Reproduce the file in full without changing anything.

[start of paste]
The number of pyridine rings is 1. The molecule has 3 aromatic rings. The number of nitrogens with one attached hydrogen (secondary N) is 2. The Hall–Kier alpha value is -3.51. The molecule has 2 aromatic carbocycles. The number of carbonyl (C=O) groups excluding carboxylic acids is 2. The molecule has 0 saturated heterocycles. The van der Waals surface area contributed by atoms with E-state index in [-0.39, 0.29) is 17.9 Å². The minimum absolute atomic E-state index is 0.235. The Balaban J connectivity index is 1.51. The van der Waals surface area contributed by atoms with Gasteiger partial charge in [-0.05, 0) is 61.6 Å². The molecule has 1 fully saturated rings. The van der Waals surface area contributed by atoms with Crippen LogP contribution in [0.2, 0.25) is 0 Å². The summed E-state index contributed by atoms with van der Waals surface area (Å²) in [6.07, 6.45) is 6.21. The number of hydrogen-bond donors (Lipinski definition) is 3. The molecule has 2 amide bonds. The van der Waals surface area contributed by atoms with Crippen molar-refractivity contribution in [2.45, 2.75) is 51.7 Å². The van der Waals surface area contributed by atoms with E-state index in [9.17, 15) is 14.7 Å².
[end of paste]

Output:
The number of pyridine rings is 1. The molecule has 3 aromatic rings. The number of nitrogens with one attached hydrogen (secondary N) is 2. The Hall–Kier alpha value is -3.51. The molecule has 2 aromatic carbocycles. The number of carbonyl (C=O) groups excluding carboxylic acids is 2. The molecule has 0 saturated heterocycles. The van der Waals surface area contributed by atoms with E-state index in [-0.39, 0.29) is 17.9 Å². The minimum absolute atomic E-state index is 0.235. The Balaban J connectivity index is 1.51. The van der Waals surface area contributed by atoms with Gasteiger partial charge in [-0.05, 0) is 61.6 Å². The molecule has 1 fully saturated rings. The van der Waals surface area contributed by atoms with Crippen LogP contribution in [0.2, 0.25) is 0 Å². The summed E-state index contributed by atoms with van der Waals surface area (Å²) in [6.07, 6.45) is 6.21. The number of hydrogen-bond donors (Lipinski definition) is 3. The molecule has 2 amide bonds. The van der Waals surface area contributed by atoms with Crippen molar-refractivity contribution in [2.45, 2.75) is 51.7 Å². The van der Waals surface area contributed by atoms with E-state index in [9.17, 15) is 14.7 Å².